Archive for September, 2008

The Company Of Wolves Part 1

Posted in glam, new music, perfect pop, Punk, Questions and Answers, The Wolfmen on September 29, 2008 by planetmondo

How long have I been howling about The Wolfmen now ? Oh, almost one full year – and in a years of worth hearing the singles, flips sides and Myspace oddities I’ve never become numb-eared to any of Wolfies tunes.

I finally got my paws on the album a couple of weeks ago and it is wall-to-wall wallop all the way, not so much an album more a bespoke collection of killer could-be singles and potential heavyweight hits (staggeringly several tracks were recorded live in the studio) – It’s as close you’ll get to Slade stomping through The Supremes songbook , The Sonics singing ‘Sugar Sugar’ or ‘Here Come The Warm Jets’ re-jigged by Georgio Moroder with splashes and swatches of Roxy, solo Bryan Ferry, T Rex and the Sex Pistols all glazed with an electro pop gloss – but don’t just take my word for it. How about an exclusive track by track guide from the Wolf-gang themselves….

Needles In The Camel’s Eye

Chris Constantinou
We both love the song (‘Needles’ is the opening track from Eno’s ‘Here Come The Warm Jets’). We were trying to come up with something based around it and thought bollox – let’s just do it. We did a decent demo, then worked with Chris Hughes (ex-Ants drummer) who put the drums on – Steve Musters and finally Alan Moulder mixed it.

……………………

While London Sleeps

Marco Pirroni
Another tune left over from our ‘Jack the ripper” musical idea (which
we stole from Spinal Tap), the title’s also stolen from the Rin Tin Tin silent movie which’ll come as a surprise to Chris as I told him I thought of it.

CC
Lyrically and vocally it’s a mixture of stuff – I think it’s pretty obvious what it’s about 🙂 I get to play harp at the end – we have 3 demo versions of this, all totally different!

…………………

Love Is A Dog

CC
Another one started at mine and Marco’s , then worked on with Steve
Musters at Raezor and finally mixed by Alan Moulder ..
…………………

Up All Nighter

MP
You will find this hard to believe, but this started as our take on
Northern Soul, it didn’t end up as anything that you could have played
at Wigan Casino but these things happen in the creative process. But maybe we will get round to finishing the Wolfmen 20 great lost soul classics album one day.

CC
This one started off as a demo from me and Marco’s place – we worked on it at Chris Hughes studio who put the drums on it …
………………………

Better Days

MP
I frown heavily on songs with an optimistic feel and on positive thinking in general,but I like this and it’s going to be our next single.

CC
I had these lyrics for years, and even used to play a version of this with Jackie Onassid …but this has been totally transformed into a new song and BRILLIANCE by Marco ! The guys in the band did a great job with it … check the surf video out on youtube .. Recorded live at Raezor and Steve Musters mixed it ..
……………………….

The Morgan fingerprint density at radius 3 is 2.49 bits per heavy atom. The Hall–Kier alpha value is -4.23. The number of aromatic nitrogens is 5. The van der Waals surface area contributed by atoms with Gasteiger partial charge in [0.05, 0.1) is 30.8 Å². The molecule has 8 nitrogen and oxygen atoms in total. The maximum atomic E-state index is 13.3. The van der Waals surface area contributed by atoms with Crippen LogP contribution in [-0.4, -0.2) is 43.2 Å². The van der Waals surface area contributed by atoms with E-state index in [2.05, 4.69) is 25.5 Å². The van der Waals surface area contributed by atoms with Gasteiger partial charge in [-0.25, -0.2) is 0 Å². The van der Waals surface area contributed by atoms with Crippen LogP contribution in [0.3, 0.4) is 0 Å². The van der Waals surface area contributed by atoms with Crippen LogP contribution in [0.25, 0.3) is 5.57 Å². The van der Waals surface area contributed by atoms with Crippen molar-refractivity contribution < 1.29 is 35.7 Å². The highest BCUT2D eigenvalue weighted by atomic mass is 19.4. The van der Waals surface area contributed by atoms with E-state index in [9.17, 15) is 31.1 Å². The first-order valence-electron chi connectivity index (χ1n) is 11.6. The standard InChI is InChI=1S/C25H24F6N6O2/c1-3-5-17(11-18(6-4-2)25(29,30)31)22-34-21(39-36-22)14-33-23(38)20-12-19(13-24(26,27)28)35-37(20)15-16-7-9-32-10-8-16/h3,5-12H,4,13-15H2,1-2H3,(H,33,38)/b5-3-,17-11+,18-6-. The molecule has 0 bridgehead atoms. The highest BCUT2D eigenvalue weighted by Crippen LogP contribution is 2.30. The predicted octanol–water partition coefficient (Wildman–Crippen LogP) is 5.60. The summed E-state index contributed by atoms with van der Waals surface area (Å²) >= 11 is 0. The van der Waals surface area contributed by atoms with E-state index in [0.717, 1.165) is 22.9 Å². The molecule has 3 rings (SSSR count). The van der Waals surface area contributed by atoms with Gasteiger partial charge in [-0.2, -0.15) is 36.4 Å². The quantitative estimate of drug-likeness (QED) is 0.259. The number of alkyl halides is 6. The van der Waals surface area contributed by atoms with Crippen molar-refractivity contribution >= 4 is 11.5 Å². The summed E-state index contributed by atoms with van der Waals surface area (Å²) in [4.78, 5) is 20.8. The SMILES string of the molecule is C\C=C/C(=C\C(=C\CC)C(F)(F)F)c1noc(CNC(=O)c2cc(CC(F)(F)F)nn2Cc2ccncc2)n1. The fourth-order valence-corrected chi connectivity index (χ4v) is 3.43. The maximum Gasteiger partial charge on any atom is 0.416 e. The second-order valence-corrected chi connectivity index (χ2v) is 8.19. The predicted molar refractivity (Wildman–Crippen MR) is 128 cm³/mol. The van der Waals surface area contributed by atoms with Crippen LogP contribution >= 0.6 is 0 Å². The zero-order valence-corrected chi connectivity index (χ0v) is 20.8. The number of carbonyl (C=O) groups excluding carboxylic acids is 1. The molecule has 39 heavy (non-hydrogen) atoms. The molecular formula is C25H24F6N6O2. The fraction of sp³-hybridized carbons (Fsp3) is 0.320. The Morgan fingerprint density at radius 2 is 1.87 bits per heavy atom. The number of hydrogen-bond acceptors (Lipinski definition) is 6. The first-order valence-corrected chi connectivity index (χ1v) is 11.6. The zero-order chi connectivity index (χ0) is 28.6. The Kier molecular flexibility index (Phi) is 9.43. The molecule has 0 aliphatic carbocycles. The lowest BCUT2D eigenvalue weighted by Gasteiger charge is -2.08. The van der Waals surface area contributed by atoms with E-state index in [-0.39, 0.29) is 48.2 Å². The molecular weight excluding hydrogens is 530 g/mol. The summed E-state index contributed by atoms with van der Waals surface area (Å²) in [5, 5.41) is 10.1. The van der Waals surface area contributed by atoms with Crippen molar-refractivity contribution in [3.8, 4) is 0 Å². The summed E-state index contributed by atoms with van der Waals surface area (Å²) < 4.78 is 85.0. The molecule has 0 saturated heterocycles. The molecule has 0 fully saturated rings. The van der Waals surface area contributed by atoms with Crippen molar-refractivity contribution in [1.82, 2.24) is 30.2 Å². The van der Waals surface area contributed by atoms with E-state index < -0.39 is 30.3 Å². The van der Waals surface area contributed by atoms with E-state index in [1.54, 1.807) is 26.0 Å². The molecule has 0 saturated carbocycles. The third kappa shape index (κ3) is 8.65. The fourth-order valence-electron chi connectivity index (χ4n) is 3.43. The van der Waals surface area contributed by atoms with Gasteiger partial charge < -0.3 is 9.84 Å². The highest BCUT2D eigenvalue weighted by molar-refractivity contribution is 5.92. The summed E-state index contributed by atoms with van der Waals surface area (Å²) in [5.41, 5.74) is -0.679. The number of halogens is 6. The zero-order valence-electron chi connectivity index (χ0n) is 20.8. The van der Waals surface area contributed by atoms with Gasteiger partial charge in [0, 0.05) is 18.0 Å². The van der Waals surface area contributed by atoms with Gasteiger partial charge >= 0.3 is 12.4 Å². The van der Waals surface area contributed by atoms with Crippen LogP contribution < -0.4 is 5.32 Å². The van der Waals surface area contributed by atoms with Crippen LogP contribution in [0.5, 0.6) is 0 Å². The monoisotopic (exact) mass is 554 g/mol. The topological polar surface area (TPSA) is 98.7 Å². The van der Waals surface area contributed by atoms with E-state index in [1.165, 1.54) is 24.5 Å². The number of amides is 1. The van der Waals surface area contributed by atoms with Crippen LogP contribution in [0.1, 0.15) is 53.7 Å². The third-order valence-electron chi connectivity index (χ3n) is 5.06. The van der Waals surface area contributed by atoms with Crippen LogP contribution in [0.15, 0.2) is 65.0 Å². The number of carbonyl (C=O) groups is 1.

Buzz Me Kate

MP
I’m told I know who this is about…but I honestly have no idea ask Chris

CC
Hmm …. I think it’s obvious what this is about lyrically. Recorded live at Raezor and Steve Musters mixed it ..

Side 2 of the ‘The Company Of Wolves’ is right here

To check out all the dates details and new tracks – beam on over to…
The Wolfmen’s Myspace site

Funky Friday Pt 2 – Funktacular

Posted in Cover Versions, cream cheese, Funky Friday, Remake Remodel on September 26, 2008 by planetmondo

Well here’s a first, a second FF post (while politely pickled too) – I’ve spent years scouring for this clip so I’m grabbing it while it’s up.

No rabbit, jabber or blab from me could do it justice – just tuck in to this explosive performance from Sammy Davis and two friends – it’s impossible to watch just once

For Once In My Life…

Funky Friday – Get Back and Get Down

Posted in disco, Funk, Funky Friday, motown, Remake Remodel, The Beatles on September 25, 2008 by planetmondo

I’ve always had a thumbnail theory about the distinction and differences between The Beatles and the Stones songs (based on my own eye witness evidence from family parties during the seventies) – The Beatles make people sing, the Stones make people dance – or put another way The Beatles are about the tunes. The Stones are about the groove.

This isn’t set in stone or tried and tested under strictly controlled conditions, it’s just a rough rule of thumb, and as these fab four flavours of ‘Get Back’ show Beatles tunes can just as easily be refried funky side up…

Get Back – Chris Clark

The Merseybeaters get given a Motown makeover


Get Back – Deidre Wilson Tabac

A bubbly,shuffely, loose limbed lollop-a-long re-work.

Get Back – Sarah Vaughan

A brain-frying team up between those beardy buggers brothers from Toto and their squiddly diddly synths, a’topped off with Sarah Vaughan’s deep velvet vocals.

Get Back – Shirley Scott & The Soul Saxes

A hat-popping, horn-stomping spectacular so fast and furious it rollocks along like a runaway train.

There’s a couple of other tasty Beatles treats well worth grabbing…

BLTP’s unearthing of a gorgeous rework of ‘Rain’ – nothing like the original and none the worse for it – here

And Larry F16’s Beatles based million-hit-mix here

By George This Is Good

Posted in 60's, perfect pop, Remake Remodel, The Beatles, work in progress on September 23, 2008 by planetmondo

It’s 75% Beatles – written and produced by George Harrison, with Macca on bass and Bongo on drums.

Has guest appearances from Clapton at at his British blues-grinding best and the happy honky-tinking piano of session king Nicky Hopkins.

It conforms to all the codes and conventions of classic pop and packs more crackle than a Catherine wheel into a fizzing four minute bundle.

So why wasn’t ‘Sour Milk Sea’ a hit of any kind for Jackie Lomax (it didn’t even chart, after it’s release in ’68!) – And why has no one covered, or at least sampled it since ?

Jackie Lomax – Sour Milk Sea

Jackie Lomax – Sour Milk Sea

You can the hear work-in-progress version below, as the Fabs jam on ‘Sour Milk Sea’ round at George’s place ‘Kinfauns‘ while offering up a fistful of each other’s tunes for possible inclusion on the White album.

George Harrison (demo) – Sour Milk Sea

Charabanc Skank

Posted in Funky Friday, jackie mittoo, reggae, Remake Remodel, retromania on September 19, 2008 by planetmondo


Oh dear, works getting in the way again – so this weeks FF may be short on text but hopefully tall on tunes – anyway it gives me a great excuse to post one of the finest pieces of youtubery I’ve ever found.